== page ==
I try to hold myself accountable to this list, but the answers aren’t always black and white.

By diving deeper into your emotional attachments to your items, it will become easier to be consistent with your decisions.

Here are a few important questions you can ask yourself.

  • Am I struggling with letting it go because it’s sentimental?
  • Do I feel guilty about getting rid of it because I’ve never worn it?
  • Am I keeping it “just-in-case”?

These questions will help you decipher if each clothing item is serving you in the life you are living now.

Setting a Weekly Goal

Weekly goals were a game-changer for me. The nearby consignment shop would take 20 pieces of clothing a week. I held myself accountable for dropping off the max amount of unwanted clothing items.

I highly recommend a measurable, achievable goal to keep the process moving.

The consignment shop goal also encouraged me to reevaluate my wardrobe on a regular basis. Every seven days, to be exact. Things I was attached to a few months ago would start to make less sense if I wasn’t wearing them. Eventually, I would run out of excuses for the things I didn’t need and off to the consignment store they went. 

PRO TIP: Consignment stores are great for selling clothes in good condition. This allows you to make a small commission on your clothes, and you can add that extra cash to your travel fund, savings, etc.

4. Beginning to Love Your Wardrobe

Now you’re at the peak of the journey (finally!) The more I got rid of, the more I could actually see my clothes and enjoy opening my closet.

Once you get to this stage, it becomes motivating to continue the process because you are starting to see the benefits of having less stuff.

Valuable space has been cleared, and less clothing is able to hide at the back of your closet. It also becomes less difficult to avoid buying new clothes. After all, you spent a lot of time and hard work curating your closet. The last thing you want to do is junk it up again!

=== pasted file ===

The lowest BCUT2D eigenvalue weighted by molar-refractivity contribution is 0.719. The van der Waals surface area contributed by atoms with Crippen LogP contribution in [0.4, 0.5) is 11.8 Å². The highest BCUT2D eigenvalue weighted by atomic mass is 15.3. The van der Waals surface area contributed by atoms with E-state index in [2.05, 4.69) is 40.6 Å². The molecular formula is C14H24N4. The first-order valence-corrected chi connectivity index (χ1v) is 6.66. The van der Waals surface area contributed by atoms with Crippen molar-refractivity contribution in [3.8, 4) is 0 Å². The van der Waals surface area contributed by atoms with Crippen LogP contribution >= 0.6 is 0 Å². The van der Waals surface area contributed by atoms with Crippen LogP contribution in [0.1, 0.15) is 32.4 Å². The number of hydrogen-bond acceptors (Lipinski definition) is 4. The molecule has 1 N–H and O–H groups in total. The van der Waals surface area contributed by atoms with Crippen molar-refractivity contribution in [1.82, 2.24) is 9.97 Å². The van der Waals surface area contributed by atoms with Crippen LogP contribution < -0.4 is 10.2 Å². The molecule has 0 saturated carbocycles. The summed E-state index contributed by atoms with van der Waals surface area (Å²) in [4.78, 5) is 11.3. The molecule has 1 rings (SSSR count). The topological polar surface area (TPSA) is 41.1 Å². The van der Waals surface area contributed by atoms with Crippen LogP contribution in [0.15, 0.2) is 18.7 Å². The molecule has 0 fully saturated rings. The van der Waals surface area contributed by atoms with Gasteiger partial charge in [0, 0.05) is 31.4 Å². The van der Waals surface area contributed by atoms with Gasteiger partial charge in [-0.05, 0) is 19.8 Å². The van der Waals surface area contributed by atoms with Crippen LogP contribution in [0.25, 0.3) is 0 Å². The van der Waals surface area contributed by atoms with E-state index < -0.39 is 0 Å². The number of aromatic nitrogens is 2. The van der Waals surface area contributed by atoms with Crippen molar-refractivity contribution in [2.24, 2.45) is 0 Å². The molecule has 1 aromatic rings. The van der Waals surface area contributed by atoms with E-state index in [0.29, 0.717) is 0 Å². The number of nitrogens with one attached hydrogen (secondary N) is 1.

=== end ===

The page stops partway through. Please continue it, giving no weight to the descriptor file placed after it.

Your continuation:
Here are a few tips to help further organize and structure your wardrobe so you can easily see everything.

Downsizing Wardrobe Tips

  • Choose hangers in one style/color (this is an easy way to create an aesthetically pleasing closet, allowing you to focus on your clothes).
  • Organize clothing from light to dark to create a closet that’s easy on the eyes.
  • Use containers in drawers and the closet to create separation and organization.
  • Learn to fold, this seems silly, but it was a game-changer for me and really keeps items in order.
  • Avoid packing away seasonal items, so you have access to your entire closet year round.

Dive into folding, organizing, and more in The Life-Changing Magic of Tidying Up by Marie Kondo. You can watch the Netflix series for a little motivation, but I highly recommend reading the book.

kindle book of the Life Changing Magic of Tidying Up by Marie Kondo shown on iPhone

Besides being a huge motivator to start your downsizing process, there are some great tips and tricks that I still use years after reading this book. Thanks to Marie for teaching me that even folding your underwear is a wonderful thing!

5. Maintain Your Minimalist Wardrobe

It’s been over five years since we moved out of our condo. Since then, I have lived with my in-laws, in a motorhome, on a sailboat, and in a travel trailer. Throughout this time, I have continued to curate my wardrobe. Creating and keeping a minimalist wardrobe is something you have to continue to work at.

READ NEXT: Find more info on curating a small wardrobe in our post, Want a Minimalist Wardrobe? Here’s What to Get Rid of.

Our lives are constantly shifting. We change jobs, move, build families, change hobbies. What’s in our closet space should evolve with our lifestyle.

woman in hammock free of cluttered closet

I’m sure there will always be surprises when it comes to what I decide to eliminate from my wardrobe. Items I once thought were necessities I may not reach for next year or clothes I used to love just aren’t practical for my nomadic lifestyle.

The goal is to continue learning from this process and always enjoy opening your closet, no matter the size.

Final Thoughts on How to Downsize Your Closet

I hope these tips have been helpful or inspired you in some way to take a step toward downsizing your closet. Remember to define your “why” and set realistic goals to keep yourself motivated to continue striving for a clutter-free wardrobe.

READ NEXT: Check out more tips on how to get rid of clothes in our article on How to Be Ruthless Decluttering Clothes.

Want to learn more about downsizing?

For more on decluttering your stuff and downsizing your life, view our complete guide.

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pin of close up of tanks and long sleeve shirts hanging in closet